On Thursday, students gathered in Griffin 3 to discuss issues of diversity and equity with a focus on financial aid. Provost Will Dudley ’89 began the event with a formal presentation and helped moderate the subsequent conversation with Vice President for Institutional Diversity and Equity Leticia Smith-Evans. President of the College Adam Falk, Dean of the College Sarah Bolton and Director of Financial Aid Paul Boyer ’77 all attended the event.
Outgoing College Council (CC) President Marcus Christian ’16 and CC representative Tyrone Scafe ’17 organized the discussion.
Dudley welcomed students with a presentation regarding the current state of financial aid at the College. As provost, Dudley is responsible for resources allocation, strategic planning and oversight of a number of departments. He also serves as an ex-officio member on the Committees on Admission and Financial Aid.
Dudley cited “access and affordability” as the two core principles of financial aid. The College is one of 44 schools in the United States currently practicing a need-blind admission policy for domestic students. This means the College does not factor financial circumstances into admission decisions.
At the College, 53 percent of students receive financial aid, with an average package of $47,600 per year. This sum includes grants, students jobs and modest loans. The College gives 85 percent of financial aid in the form of grants.
“We are fortunate to be able to commit to the principles of access and affordability,” Dudley said during his presentation. “There are a lot of great schools that aren’t in the same group because they do not have the level of resources that we do.”
After highlighting more statistics, Dudley opened the floor to questions. Students raised issues ranging from financial aid for international students to the inaccuracy of the Quick Cost Estimator on the financial aid website.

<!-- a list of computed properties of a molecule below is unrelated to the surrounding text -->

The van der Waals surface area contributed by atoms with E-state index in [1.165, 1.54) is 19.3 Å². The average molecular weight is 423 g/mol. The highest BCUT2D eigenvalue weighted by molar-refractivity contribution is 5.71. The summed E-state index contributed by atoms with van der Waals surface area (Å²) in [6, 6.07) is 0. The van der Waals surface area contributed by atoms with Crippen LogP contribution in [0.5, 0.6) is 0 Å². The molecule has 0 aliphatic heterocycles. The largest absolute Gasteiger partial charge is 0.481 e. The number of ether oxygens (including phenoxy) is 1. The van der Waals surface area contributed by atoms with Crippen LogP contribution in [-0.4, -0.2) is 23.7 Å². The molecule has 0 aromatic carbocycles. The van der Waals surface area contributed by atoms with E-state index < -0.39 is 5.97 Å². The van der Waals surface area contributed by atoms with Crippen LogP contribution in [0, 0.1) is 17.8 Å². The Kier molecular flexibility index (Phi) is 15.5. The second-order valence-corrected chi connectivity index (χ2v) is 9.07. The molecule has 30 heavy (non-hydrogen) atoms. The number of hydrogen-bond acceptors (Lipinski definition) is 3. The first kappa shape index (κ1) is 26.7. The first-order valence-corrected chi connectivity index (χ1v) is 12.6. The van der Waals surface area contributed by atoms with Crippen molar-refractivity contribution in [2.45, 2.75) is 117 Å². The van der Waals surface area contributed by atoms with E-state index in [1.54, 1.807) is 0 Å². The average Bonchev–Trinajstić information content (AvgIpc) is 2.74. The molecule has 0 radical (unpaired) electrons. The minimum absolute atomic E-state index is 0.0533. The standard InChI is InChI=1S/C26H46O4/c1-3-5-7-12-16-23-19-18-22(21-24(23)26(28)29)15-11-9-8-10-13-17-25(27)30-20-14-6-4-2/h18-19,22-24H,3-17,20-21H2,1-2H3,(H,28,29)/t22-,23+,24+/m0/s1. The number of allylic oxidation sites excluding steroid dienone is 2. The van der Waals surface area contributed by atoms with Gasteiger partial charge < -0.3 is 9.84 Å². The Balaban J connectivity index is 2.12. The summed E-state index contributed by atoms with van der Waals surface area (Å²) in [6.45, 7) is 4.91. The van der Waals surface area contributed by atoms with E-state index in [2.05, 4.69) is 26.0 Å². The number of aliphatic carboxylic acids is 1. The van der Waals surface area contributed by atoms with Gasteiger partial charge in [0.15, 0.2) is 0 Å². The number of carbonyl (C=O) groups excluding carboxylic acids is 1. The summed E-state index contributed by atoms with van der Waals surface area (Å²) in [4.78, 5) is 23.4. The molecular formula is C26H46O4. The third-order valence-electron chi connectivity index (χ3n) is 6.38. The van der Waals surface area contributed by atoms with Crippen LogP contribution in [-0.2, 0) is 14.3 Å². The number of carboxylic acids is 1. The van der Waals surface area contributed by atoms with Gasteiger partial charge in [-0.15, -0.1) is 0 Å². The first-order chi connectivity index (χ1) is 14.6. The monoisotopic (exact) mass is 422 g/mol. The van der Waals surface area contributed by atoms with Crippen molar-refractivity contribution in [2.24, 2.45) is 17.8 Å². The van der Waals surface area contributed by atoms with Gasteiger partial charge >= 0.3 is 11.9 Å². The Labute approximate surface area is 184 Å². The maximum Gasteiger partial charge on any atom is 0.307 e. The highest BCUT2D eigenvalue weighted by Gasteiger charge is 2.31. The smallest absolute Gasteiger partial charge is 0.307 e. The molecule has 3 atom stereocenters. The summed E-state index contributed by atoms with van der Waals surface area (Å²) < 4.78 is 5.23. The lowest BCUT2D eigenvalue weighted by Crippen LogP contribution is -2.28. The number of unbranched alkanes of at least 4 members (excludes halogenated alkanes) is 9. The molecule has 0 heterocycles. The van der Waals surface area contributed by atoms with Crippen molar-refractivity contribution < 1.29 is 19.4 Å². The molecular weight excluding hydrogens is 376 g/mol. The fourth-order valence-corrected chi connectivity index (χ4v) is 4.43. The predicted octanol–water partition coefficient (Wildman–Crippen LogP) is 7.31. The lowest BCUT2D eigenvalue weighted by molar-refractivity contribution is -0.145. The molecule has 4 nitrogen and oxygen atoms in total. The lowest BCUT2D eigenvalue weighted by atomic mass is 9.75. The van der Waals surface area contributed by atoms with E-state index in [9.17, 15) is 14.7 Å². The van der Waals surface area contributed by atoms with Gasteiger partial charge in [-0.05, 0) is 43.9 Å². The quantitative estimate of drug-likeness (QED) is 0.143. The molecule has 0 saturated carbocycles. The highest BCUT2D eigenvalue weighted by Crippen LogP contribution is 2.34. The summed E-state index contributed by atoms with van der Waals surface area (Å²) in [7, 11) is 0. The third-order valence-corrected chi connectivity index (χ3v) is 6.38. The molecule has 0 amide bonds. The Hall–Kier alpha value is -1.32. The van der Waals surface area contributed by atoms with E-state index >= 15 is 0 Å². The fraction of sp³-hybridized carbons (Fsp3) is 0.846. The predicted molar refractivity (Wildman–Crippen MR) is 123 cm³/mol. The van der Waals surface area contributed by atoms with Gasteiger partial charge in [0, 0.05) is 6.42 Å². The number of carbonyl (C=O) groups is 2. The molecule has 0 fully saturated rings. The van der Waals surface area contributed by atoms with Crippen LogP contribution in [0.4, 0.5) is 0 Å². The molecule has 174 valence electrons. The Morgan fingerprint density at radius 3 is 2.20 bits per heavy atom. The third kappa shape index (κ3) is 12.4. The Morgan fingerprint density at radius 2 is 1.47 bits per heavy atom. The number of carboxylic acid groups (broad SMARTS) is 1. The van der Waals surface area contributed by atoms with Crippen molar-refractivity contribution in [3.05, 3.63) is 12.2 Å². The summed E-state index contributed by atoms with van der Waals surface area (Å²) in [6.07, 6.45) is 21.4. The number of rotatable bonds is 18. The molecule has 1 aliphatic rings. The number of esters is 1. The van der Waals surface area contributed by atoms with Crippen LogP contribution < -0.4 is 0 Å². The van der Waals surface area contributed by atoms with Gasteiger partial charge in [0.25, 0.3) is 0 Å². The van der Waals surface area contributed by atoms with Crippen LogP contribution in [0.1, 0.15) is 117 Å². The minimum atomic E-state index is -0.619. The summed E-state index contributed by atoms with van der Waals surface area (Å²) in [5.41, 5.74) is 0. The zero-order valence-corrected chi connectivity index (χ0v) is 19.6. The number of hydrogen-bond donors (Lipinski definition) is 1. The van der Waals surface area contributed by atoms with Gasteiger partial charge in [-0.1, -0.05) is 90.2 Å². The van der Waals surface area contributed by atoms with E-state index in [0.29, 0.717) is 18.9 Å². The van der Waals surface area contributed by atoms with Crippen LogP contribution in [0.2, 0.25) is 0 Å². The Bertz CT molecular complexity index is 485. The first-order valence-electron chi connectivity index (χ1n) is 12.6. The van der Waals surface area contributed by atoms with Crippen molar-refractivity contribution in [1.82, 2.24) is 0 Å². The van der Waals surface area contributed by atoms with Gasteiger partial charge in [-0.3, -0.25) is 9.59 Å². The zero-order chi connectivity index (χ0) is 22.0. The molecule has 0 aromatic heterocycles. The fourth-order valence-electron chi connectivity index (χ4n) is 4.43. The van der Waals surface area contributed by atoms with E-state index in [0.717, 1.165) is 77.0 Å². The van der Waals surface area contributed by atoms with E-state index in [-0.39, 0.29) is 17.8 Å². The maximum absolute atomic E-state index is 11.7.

Additionally, students questioned the allocation of funds for financial aid from the ongoing Teach It Forward capital campaign. “Raising money from alumni is about exciting them,” Falk said in response to the question. “Some will be excited about financial aid, and it’s always the first thing I bring up, but there will be others who are interested in donating to science programs or the Center for Learning in Action.”
Students also expressed frustration about the lack of transparency on the part of the financial aid office. “Williams is committed to being a really great place, but it isn’t complacent or self-satisfied,” Dudley said. “Every year we ask ourselves if there are ways we are not meeting the full needs of our students. Are there ways we need to expand our conception of need?”
Despite this apparent desire to increase transparency, Dudley did not provide concrete steps for further action from students at the event. “The work of the Committee on Financial Aid has led to the expansion of our concept of need,” Dudley said. “This year we are going to provide our lowest income students with additional resources for the tradition away from Williams… But that committee deals with confidential information about admission and financial aid not appropriate for students.”
Elizabeth Hibbard ’19, who attended the discussion, said, “I thought the discussion went well, although there is clearly still a long way to go before every student feels like their financial need is being adequately met.”
As one of the organizers of the event, Christian said, “I think it was incredibly important for students to have the opportunity to meet with administrators, learn some facts about how our financial aid system compares to our peer institutions and actually have a discussion about a topic that is all too often pushed aside as though it doesn’t impact a great deal of students on this campus.”
“I consider any meeting between administrators and students where information is shared a success because that shows a converging of people who are committed to improving the experience of all on this campus,” Christian said.
As a result of the event, Dudley plans on ensuring the financial aid office has regular opportunities to hear student experiences. The College also plans to publicize its policies on undocumented students, a concern raised by multiple students in attendance.
Dudley will continue to work with the financial aid office to help improve the experience for students at the College before assuming the presidency of Washington and Lee University in January. “I benefited from hearing the students’ questions and concerns, and I appreciated the opportunity to explain the goals and principles of financial aid,” Dudley said.